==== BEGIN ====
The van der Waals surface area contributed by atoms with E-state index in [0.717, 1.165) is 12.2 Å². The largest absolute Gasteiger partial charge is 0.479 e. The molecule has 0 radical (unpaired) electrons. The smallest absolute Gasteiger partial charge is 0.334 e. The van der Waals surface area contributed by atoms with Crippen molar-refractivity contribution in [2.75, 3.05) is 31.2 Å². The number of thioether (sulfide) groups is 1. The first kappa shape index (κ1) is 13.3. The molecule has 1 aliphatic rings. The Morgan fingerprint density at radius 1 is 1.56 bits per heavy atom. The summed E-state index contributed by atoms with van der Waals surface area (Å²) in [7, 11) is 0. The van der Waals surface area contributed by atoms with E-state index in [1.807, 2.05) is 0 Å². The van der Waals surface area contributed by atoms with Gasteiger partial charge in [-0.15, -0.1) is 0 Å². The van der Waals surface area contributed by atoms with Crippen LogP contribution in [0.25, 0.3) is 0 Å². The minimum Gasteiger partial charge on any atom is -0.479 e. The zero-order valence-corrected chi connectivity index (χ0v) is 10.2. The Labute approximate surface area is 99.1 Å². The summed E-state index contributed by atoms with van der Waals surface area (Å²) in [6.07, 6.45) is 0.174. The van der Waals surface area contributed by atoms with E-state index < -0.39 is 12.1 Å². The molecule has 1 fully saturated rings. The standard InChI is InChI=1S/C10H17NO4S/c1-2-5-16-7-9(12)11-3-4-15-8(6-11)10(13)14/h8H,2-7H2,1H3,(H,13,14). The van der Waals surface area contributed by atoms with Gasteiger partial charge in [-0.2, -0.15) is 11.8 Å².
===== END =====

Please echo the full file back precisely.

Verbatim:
The van der Waals surface area contributed by atoms with E-state index in [0.717, 1.165) is 12.2 Å². The largest absolute Gasteiger partial charge is 0.479 e. The molecule has 0 radical (unpaired) electrons. The smallest absolute Gasteiger partial charge is 0.334 e. The van der Waals surface area contributed by atoms with Crippen molar-refractivity contribution in [2.75, 3.05) is 31.2 Å². The number of thioether (sulfide) groups is 1. The first kappa shape index (κ1) is 13.3. The molecule has 1 aliphatic rings. The Morgan fingerprint density at radius 1 is 1.56 bits per heavy atom. The summed E-state index contributed by atoms with van der Waals surface area (Å²) in [7, 11) is 0. The van der Waals surface area contributed by atoms with E-state index in [1.807, 2.05) is 0 Å². The van der Waals surface area contributed by atoms with Gasteiger partial charge in [-0.15, -0.1) is 0 Å². The van der Waals surface area contributed by atoms with Crippen LogP contribution in [0.25, 0.3) is 0 Å². The minimum Gasteiger partial charge on any atom is -0.479 e. The zero-order valence-corrected chi connectivity index (χ0v) is 10.2. The Labute approximate surface area is 99.1 Å². The summed E-state index contributed by atoms with van der Waals surface area (Å²) in [6.07, 6.45) is 0.174. The van der Waals surface area contributed by atoms with E-state index < -0.39 is 12.1 Å². The molecule has 1 fully saturated rings. The standard InChI is InChI=1S/C10H17NO4S/c1-2-5-16-7-9(12)11-3-4-15-8(6-11)10(13)14/h8H,2-7H2,1H3,(H,13,14). The van der Waals surface area contributed by atoms with Gasteiger partial charge in [-0.2, -0.15) is 11.8 Å².